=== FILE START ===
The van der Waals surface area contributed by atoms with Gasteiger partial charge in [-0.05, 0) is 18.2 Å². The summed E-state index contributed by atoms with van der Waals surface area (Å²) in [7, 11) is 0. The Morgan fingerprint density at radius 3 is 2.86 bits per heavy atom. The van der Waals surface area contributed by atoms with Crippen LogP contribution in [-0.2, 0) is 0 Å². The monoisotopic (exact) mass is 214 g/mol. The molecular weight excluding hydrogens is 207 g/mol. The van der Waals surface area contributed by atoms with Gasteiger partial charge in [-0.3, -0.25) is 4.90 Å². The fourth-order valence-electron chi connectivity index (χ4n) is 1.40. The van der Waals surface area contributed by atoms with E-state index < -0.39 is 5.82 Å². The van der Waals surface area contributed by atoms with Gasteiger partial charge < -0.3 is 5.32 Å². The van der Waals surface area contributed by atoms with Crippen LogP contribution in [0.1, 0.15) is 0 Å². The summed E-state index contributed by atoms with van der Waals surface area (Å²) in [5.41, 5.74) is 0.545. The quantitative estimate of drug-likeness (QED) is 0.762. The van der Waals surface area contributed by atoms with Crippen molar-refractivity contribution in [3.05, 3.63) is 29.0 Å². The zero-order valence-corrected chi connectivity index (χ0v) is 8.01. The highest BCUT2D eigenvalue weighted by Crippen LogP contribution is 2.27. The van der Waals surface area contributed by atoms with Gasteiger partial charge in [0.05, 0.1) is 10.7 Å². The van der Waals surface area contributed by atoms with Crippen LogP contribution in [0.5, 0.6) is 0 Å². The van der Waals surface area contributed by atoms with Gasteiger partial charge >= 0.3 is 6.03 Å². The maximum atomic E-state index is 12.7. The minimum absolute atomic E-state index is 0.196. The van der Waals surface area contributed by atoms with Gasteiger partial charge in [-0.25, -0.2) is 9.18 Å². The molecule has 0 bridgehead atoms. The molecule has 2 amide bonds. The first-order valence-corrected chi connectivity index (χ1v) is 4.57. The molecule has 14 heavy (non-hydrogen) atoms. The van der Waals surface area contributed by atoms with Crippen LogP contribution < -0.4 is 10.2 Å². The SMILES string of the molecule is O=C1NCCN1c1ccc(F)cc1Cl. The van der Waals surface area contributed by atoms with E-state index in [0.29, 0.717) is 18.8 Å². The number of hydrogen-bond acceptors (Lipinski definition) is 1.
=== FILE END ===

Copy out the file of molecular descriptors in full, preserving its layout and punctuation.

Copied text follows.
The van der Waals surface area contributed by atoms with Gasteiger partial charge in [-0.05, 0) is 18.2 Å². The summed E-state index contributed by atoms with van der Waals surface area (Å²) in [7, 11) is 0. The Morgan fingerprint density at radius 3 is 2.86 bits per heavy atom. The van der Waals surface area contributed by atoms with Crippen LogP contribution in [-0.2, 0) is 0 Å². The monoisotopic (exact) mass is 214 g/mol. The molecular weight excluding hydrogens is 207 g/mol. The van der Waals surface area contributed by atoms with Gasteiger partial charge in [-0.3, -0.25) is 4.90 Å². The fourth-order valence-electron chi connectivity index (χ4n) is 1.40. The van der Waals surface area contributed by atoms with E-state index < -0.39 is 5.82 Å². The van der Waals surface area contributed by atoms with Gasteiger partial charge < -0.3 is 5.32 Å². The van der Waals surface area contributed by atoms with Crippen LogP contribution in [0.1, 0.15) is 0 Å². The summed E-state index contributed by atoms with van der Waals surface area (Å²) in [5.41, 5.74) is 0.545. The quantitative estimate of drug-likeness (QED) is 0.762. The van der Waals surface area contributed by atoms with Crippen molar-refractivity contribution in [3.05, 3.63) is 29.0 Å². The zero-order valence-corrected chi connectivity index (χ0v) is 8.01. The highest BCUT2D eigenvalue weighted by Crippen LogP contribution is 2.27. The van der Waals surface area contributed by atoms with Gasteiger partial charge in [0.05, 0.1) is 10.7 Å². The van der Waals surface area contributed by atoms with Crippen LogP contribution in [0.5, 0.6) is 0 Å². The van der Waals surface area contributed by atoms with Gasteiger partial charge >= 0.3 is 6.03 Å². The maximum atomic E-state index is 12.7. The minimum absolute atomic E-state index is 0.196. The van der Waals surface area contributed by atoms with Gasteiger partial charge in [-0.25, -0.2) is 9.18 Å². The molecule has 0 bridgehead atoms. The molecule has 2 amide bonds. The first-order valence-corrected chi connectivity index (χ1v) is 4.57. The molecule has 14 heavy (non-hydrogen) atoms. The van der Waals surface area contributed by atoms with Crippen LogP contribution < -0.4 is 10.2 Å². The SMILES string of the molecule is O=C1NCCN1c1ccc(F)cc1Cl. The van der Waals surface area contributed by atoms with E-state index in [0.29, 0.717) is 18.8 Å². The number of hydrogen-bond acceptors (Lipinski definition) is 1.